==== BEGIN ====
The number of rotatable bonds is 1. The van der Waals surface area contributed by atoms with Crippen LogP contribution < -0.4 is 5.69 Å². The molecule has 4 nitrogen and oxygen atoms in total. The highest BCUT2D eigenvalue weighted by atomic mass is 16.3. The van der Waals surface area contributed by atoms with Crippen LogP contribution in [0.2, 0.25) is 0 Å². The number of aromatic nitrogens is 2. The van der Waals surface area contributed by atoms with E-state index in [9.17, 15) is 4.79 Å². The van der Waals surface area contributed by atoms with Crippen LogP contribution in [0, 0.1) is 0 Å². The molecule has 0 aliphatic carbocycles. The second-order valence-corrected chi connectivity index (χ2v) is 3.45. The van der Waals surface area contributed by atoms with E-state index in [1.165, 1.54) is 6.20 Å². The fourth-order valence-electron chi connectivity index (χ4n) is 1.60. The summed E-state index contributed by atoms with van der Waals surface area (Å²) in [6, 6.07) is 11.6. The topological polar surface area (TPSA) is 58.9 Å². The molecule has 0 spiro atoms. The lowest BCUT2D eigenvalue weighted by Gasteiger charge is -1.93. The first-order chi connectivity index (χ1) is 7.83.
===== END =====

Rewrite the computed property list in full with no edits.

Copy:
The number of rotatable bonds is 1. The van der Waals surface area contributed by atoms with Crippen LogP contribution < -0.4 is 5.69 Å². The molecule has 4 nitrogen and oxygen atoms in total. The highest BCUT2D eigenvalue weighted by atomic mass is 16.3. The van der Waals surface area contributed by atoms with Crippen LogP contribution in [0.2, 0.25) is 0 Å². The number of aromatic nitrogens is 2. The van der Waals surface area contributed by atoms with E-state index in [9.17, 15) is 4.79 Å². The van der Waals surface area contributed by atoms with Crippen LogP contribution in [0, 0.1) is 0 Å². The molecule has 0 aliphatic carbocycles. The second-order valence-corrected chi connectivity index (χ2v) is 3.45. The van der Waals surface area contributed by atoms with E-state index in [1.165, 1.54) is 6.20 Å². The fourth-order valence-electron chi connectivity index (χ4n) is 1.60. The summed E-state index contributed by atoms with van der Waals surface area (Å²) in [6, 6.07) is 11.6. The topological polar surface area (TPSA) is 58.9 Å². The molecule has 0 spiro atoms. The lowest BCUT2D eigenvalue weighted by Gasteiger charge is -1.93. The first-order chi connectivity index (χ1) is 7.83.